How to Interview Millennials: The Keys to Hiring the Best Young Talent

interviewing millennial generation-stylized clipart of older woman interviewing young man

The following is a guest post by Aaron McDaniel, the author of the Young Professional’s Edge blog (YP Edge).

Through my 6 years of corporate experience I have sat on both sides of the interview table. While being a headache at times, actually conducting interviews has been one of the best ways for me to see exactly what mistakes interviewees my age make but also how those new to the workforce, millennials, come off to those interviewing them.

Characteristics of Millennial Generation Workers

Certain negative words come to mind when thinking of my millennial generation peers: entitled, impatient, cocky and unrealistic are a few among many.

But at the same time there are many traits that young millennial generation professionals bring to the workplace that are refreshing and beneficial: energy, enthusiasm, creative ideas and better engagement with technology.

What Makes the Millennial Generation Worker Tick?

To learn how to interview a millennial it is best to first understand where we are coming from.

Unlike older (and wiser) generations, millennials are used to being praised for every single little thing we do. We have always had trophies given out for participation, not just excellence. We are used to a world where our input is solicited and — like in youth soccer — “everyone plays,” not just those who have proven themselves the most capable.

This type of positive, unconditional support growing up has become very engrained in millennials’ psyche, a fact that will probably come out when you interview us.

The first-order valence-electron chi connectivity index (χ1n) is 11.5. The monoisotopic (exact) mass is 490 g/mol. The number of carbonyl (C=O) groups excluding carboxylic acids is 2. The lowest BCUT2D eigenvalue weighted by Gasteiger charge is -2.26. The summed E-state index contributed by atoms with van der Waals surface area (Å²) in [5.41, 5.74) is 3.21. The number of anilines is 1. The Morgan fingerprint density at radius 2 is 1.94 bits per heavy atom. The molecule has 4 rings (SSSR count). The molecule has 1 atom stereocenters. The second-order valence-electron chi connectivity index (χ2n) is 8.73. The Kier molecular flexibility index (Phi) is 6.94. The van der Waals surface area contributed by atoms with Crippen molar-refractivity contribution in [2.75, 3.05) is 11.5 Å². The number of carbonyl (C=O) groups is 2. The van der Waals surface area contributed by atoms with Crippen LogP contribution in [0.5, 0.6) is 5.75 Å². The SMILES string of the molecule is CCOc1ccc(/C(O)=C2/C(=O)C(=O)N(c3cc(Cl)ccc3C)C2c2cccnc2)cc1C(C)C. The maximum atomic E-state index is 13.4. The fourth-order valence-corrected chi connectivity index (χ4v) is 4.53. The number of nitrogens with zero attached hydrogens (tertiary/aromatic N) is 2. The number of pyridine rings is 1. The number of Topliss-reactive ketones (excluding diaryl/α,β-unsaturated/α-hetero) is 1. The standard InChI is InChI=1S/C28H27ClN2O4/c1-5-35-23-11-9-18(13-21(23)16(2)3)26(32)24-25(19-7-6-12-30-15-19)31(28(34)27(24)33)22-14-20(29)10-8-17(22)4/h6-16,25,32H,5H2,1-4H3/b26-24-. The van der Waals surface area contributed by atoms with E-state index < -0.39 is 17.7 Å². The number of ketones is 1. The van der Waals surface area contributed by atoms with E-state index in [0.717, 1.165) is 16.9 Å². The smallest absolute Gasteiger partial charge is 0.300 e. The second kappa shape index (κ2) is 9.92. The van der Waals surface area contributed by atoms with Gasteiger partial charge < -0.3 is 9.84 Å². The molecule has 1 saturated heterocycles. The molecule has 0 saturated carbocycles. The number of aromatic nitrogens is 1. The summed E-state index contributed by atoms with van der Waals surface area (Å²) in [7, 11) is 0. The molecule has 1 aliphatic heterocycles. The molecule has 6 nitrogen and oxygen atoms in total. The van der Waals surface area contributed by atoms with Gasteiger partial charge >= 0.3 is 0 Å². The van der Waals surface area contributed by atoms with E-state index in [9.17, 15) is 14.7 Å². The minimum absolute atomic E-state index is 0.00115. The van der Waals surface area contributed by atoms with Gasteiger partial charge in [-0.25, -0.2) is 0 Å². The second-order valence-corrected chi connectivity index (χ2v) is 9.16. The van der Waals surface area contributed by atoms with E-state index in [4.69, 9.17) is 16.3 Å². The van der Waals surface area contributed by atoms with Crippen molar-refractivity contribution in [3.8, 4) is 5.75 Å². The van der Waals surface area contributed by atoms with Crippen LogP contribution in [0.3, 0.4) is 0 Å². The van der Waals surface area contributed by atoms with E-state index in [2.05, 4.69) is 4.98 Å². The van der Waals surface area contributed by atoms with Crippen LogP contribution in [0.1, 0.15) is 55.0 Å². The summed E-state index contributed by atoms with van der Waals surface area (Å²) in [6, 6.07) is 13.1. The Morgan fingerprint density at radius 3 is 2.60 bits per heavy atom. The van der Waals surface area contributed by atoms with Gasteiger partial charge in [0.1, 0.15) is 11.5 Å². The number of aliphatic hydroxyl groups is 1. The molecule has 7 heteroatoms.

It is important to put this in perspective since, as you know, this is not how the real world works.

Now that we have laid the foundation, here are suggestions to help you hire the best when interviewing a young and talented candidate of the millennial generation.

1. Explore their group experiences; not all group members are created equal

Unlike members of older generations, whose schoolwork was generally performed in a competitive individual environment, millennials have grown up in cooperative educational environments where group work is the norm. This has a downside when it comes to evaluating their value as potential employees!

From personal experience, most group members I have worked with have not carried their full weight (yet seem to claim more than their fair share of the credit).

When an interviewee mentions an example where they worked with a group, really dig in with follow up questions to see what their actual contribution was instead of just allowing them to focus on the accomplishment of the team as a whole. Where they an integral member or just someone whose name ended up on the title page of the group report?

2. Set expectations

Especially in a today’s tough job market, you can be choosy about whom you hire. Whether rightly or wrongly (the verdict is still out), the millennial generation has a reputation of not having as strong a work ethic as other generations.

If you are up front and explicit about job expectations and conditions, including hours of work, stress, and difficulty, you can weed out those who won’t be giving 100% all of the time and prepare those you do hire for success in their new role.

An important part of this is letting the candidate understand the culture of the company and that while they shouldn’t expect to be CEO in 5 years, they can gain experience in other areas (depending on the job/company).

3. Ask candidates about experiences outside of work

One thing that marks many millennials is that there is no typical educational and career path; everyone’s story is different.

Outside of class or previous work experience, many have been community leaders or taken a leadership role in things they are passionate about.